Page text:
When Justin Trudeau left Canada for China on Sunday it was with the bright hope that he could represent the first G7 nation to broker a free trade deal with China. Those hopes have since been dashed on the hard, sharp rocks of reality. It’s been two days and he hasn’t been able to announce any formal trade talks and it doesn’t look like he’ll be able to even get started on a deal before he heads home on Thursday.
When Trudeau met with Chinese Premier Li Keqiang on Monday, he and his team were expecting to be able to make a statement that the Canadian and Chinese governments would be entering formal trade talks in the coming days. The Trudeau government was under the impression that the inconsistencies between the governments that were discussed in Trudeau’s visit last year were resolved and that both countries could move forward together. That did not seem to be the case.
At the time of the last trip, Canada’s then-ambassador to China said that trade discussions did not get far because Trudeau said he could not move forward without articles on environmental sustainability, gender rights, labour rights, state-owned enterprise and government procurement. These are the issues that Canada thought had been resolved. After the meeting, Premier Li said that since our two nations are so different, “it is only natural that we don’t see eye to eye on some issues.”
Excellent talks with Premier Li in Beijing today – any possible trade deal with China will need to reflect the values & priorities of Canadians. pic.twitter.com/7CgTgk0yEa
— Justin Trudeau (@JustinTrudeau) December 4, 2017
The climate in the room before Trudeau’s meeting with Li might have been some indication for how the talk would go. Both the Canadian media pool photographer and Trudeau’s personal photographer Adam Scotti were blocked by Chinese security. Hmmm, that’s uncomfortable.
The Trudeau government isn’t giving up so easy though. Trudeau traveled south from Beijing to Guangzhou on Tuesday, but left his International Trade Minister Francois-Philippe Champagne behind in the capital to hopefully iron things out and get the two countries closer to agreement on key issues.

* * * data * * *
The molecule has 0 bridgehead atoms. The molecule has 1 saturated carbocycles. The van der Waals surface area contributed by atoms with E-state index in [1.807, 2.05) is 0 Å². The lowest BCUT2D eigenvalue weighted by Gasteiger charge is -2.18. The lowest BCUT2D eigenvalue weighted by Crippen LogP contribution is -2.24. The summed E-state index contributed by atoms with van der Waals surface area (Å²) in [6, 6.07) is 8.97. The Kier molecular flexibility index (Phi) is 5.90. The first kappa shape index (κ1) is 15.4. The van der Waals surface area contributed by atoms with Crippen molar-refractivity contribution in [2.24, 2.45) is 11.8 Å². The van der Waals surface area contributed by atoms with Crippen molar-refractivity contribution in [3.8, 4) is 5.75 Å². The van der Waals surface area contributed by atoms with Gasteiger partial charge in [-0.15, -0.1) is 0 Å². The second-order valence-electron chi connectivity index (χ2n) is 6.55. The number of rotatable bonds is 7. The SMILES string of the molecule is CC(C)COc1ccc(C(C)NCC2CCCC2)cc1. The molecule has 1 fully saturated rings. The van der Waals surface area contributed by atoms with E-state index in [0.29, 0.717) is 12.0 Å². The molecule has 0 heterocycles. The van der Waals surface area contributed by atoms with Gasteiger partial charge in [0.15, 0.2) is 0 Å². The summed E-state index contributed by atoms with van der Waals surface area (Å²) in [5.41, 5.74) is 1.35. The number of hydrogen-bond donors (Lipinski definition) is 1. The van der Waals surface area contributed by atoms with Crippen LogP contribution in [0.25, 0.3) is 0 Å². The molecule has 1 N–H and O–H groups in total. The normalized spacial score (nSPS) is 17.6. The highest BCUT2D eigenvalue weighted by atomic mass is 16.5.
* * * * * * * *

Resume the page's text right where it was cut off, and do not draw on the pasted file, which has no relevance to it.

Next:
One Canadian who was hoping for a more favourable trip to China for the PM is 24-year-old Amy Chang. Her parents John Chang and Allison Lu own wineries in Ontario and B.C. which ship internationally. The couple was detained in China in March 2016 for allegedly under-reporting the amount of product they ship to Asia. Chang says that in the 20 months since then, her father’s health has rapidly deteriorated and she appealed to Justin Trudeau through CTV to free her parents. Minister Champagne responded to Canadian media while in China, saying that he takes Chang’s case “very personally” and that he has raised it with his Chinese counterpart.
“We have voiced very clearly to the Chinese leadership our dissatisfaction and our concern,” he told The Canadian Press, “This is a matter that should not have led to the type of action that was taken.”
Hopefully Champagne’s extended stay in Beijing means both that he can smooth over some of the key issues on which Canada and China disagree and secure the freedom of John Chang and Allison Lu.